PAKISTAN: Pakistan's slain former Prime Minister and opposition leader Benazir Bhutto has been buried at her family mausoleum in southern Sindh province. Hundreds of thousands of mourners lined up the route of the funeral procession as the closed coffin draped with the (green, red and black) flag of her Pakistan People's Party was brought to the burial site. Ms. Bhutto's body was placed in the final resting place next to her father, Zulfikar Ali Bhutto. Ms. Bhutto was assassinated Thursday in Rawalpindi as she left a political rally -- part of her campaign for parliamentary elections set for January 8th.
PAKISTAN - VIOLENCE: Pakistani authorities say at least 16 people have been killed in violence that flared across the country since Thursday, as angry supporters of slain opposition leader Benazir Bhutto continue to protest her assassination. In the northwestern city of Peshawar, more than one-thousand protesters marched through the streets today and then ransacked and set on fire the office of a party that supports President Pervez Musharraf. In nearby Swat Valley, several people were killed in an explosion that rocked an election meeting of Mr. Musharraf's party.
PAKISTAN REACT: World leaders are expressing outrage at the assassination of Pakistani opposition leader Benazir Bhutto. U.S. President George Bush condemned Thursday's attack as a "cowardly act" by murderous extremists and urged Pakistani President Pervez Musharraf to keep the country on a democratic path. He later called the Pakistani leader to express U.S. condolences. U. S. officials also urged Pakistan to go forward with January parliamentary elections. Indian Prime Minister Manmohan Singh called Ms. Bhutto's death a blow to the democratic process in Pakistan.
CHINA - JAPAN: Japanese Prime Minister Yasuo Fukuda and his Chinese counterpart, Wen Jiabao, are holding talks in China, the latest effort by the Asian rivals and World War Two foes to boost ties and mend relations. Before meeting at Beijing's Great Hall of the People today, Mr. Fukuda expressed Japan's hope to work with China to create a future for Asia and the world. Mr. Wen said the two countries have entered a crucial period to further improve and advance ties. The two leaders are expected to discuss an ongoing dispute over oil and gas exploration rights in the East China Sea, North Korea and other issues including climate change.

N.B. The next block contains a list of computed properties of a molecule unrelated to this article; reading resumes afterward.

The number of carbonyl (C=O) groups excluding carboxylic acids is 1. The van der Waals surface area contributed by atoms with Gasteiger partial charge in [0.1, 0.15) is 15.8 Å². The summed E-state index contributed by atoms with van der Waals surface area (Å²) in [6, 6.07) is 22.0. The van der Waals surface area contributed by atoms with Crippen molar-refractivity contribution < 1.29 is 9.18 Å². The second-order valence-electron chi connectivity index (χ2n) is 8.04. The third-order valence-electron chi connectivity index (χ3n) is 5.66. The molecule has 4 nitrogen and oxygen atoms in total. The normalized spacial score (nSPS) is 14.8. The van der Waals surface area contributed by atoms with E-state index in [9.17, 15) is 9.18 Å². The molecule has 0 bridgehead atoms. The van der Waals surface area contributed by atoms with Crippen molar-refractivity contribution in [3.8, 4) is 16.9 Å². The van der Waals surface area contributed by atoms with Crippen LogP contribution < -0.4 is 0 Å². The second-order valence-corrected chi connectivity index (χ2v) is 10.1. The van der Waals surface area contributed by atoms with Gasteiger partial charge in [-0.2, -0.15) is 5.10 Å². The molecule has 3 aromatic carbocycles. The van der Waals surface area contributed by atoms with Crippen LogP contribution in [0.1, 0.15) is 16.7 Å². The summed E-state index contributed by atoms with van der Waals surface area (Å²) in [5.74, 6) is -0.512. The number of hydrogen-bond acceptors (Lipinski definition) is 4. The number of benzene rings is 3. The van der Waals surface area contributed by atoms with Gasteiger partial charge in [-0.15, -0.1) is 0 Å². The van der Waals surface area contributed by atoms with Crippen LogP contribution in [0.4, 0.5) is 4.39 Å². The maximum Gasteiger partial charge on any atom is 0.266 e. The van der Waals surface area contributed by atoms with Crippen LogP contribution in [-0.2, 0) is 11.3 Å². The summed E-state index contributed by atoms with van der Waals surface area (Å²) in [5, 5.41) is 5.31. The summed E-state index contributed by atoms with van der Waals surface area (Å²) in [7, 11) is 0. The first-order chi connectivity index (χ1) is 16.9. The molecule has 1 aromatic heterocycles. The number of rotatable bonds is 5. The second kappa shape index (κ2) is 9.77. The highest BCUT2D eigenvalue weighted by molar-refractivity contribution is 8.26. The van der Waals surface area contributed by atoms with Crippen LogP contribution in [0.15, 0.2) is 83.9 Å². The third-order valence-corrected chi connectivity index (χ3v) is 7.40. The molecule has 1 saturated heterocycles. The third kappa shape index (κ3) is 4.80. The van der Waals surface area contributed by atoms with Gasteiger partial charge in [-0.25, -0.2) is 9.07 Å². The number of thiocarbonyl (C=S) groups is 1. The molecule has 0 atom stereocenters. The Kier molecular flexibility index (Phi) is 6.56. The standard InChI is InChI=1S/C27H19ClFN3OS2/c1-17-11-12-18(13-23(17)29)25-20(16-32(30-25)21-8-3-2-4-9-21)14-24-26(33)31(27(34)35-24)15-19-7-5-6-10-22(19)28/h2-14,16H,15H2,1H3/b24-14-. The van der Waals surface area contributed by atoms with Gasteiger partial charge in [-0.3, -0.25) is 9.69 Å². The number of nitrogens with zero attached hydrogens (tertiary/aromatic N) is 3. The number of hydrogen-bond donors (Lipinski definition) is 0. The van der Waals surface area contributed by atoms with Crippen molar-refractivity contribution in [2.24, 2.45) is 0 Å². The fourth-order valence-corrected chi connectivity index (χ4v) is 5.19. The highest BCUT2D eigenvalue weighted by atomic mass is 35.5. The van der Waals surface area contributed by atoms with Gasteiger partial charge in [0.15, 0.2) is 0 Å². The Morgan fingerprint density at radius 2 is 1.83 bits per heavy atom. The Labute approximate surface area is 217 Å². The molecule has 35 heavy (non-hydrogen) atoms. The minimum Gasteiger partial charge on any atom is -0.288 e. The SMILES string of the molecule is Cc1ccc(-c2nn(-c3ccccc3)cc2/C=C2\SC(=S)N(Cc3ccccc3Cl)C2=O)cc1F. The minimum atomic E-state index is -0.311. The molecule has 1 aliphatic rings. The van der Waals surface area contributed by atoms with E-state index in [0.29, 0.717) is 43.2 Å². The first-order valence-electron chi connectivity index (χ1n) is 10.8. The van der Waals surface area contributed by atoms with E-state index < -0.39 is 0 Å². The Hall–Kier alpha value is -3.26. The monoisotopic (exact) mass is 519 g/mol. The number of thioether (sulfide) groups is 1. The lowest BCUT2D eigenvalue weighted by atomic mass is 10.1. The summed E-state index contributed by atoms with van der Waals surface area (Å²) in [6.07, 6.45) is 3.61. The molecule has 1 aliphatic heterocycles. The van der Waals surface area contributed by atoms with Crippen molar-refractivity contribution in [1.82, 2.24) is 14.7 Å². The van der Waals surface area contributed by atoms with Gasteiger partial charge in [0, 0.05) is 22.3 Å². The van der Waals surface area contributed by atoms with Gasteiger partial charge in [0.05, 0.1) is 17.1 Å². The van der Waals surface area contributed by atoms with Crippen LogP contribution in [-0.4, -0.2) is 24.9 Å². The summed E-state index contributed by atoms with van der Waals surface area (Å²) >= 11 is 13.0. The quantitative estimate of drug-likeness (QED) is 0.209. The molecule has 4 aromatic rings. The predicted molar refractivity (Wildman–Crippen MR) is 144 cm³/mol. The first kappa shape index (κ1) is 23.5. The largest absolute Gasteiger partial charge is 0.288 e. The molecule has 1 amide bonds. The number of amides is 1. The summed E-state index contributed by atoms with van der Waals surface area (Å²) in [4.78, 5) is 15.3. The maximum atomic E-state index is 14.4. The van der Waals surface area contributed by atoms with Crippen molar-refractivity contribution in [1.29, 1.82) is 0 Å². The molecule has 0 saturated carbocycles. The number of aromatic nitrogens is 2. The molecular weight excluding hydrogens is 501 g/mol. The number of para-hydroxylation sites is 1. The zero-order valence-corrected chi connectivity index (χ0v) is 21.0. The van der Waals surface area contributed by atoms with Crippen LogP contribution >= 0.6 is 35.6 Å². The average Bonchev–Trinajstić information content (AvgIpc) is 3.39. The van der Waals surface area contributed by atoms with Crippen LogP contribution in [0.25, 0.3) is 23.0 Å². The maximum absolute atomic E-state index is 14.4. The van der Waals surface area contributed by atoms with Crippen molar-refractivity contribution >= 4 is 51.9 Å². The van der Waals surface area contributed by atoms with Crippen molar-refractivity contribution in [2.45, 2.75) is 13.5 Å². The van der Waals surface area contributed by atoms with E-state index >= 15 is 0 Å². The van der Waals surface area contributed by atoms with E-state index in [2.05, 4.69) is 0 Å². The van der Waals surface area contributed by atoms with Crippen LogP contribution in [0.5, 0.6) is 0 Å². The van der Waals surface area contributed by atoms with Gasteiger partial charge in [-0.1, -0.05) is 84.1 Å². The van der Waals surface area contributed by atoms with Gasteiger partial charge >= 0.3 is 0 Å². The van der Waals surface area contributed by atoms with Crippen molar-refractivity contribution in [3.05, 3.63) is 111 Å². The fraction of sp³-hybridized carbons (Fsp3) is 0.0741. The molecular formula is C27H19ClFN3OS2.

TAIWAN - POL: Taiwan's High Court has cleared opposition presidential candidate Ma Ying-jeou of corruption and breach of trust charges just months before the island's general elections. In an appeals ruling today, the court found Ma not guilty of misusing 344-thousand dollars while he served as Taipei mayor (from 1998 to 2006). The court also found him not guilty of breach of trust. The judgment upholds a lower court's ruling from August. After hearing the verdict, a crowd of Ma's supporters cheered and waved flags outside the courthouse in Taipei.
SOKOR - US - IRAQ: The South Korean parliament has voted to extend the deployment of troops in Iraq for another year, but has decided to halve the country's contingent to about 650 non-combat soldiers. Today's vote was approved with the support of 146 South Korean lawmakers, and opposed by 104 others. Six lawmakers abstained and 42 did not show up for the vote. Outgoing President Roh Moo-hyun called for the extension, saying South Korea needs to keep troops in Iraq to show its support for the United States.
KENYA - ELECTIONS: Vote-counting is under way in Kenya following presidential and parliamentary elections, and the first official results are expected later today. About 14 million Kenyans were eligible to cast ballots Thursday in a close presidential race between the incumbent, Mwai Kibaki, and his main challenger, Raila Odinga. Witnesses say voter turnout appeared to be high, but no official figures have been released. According to unofficial returns announced on Kenyan television, Odinga is holding a commanding lead over Mr. Kibaki.
Listen to our World News for details.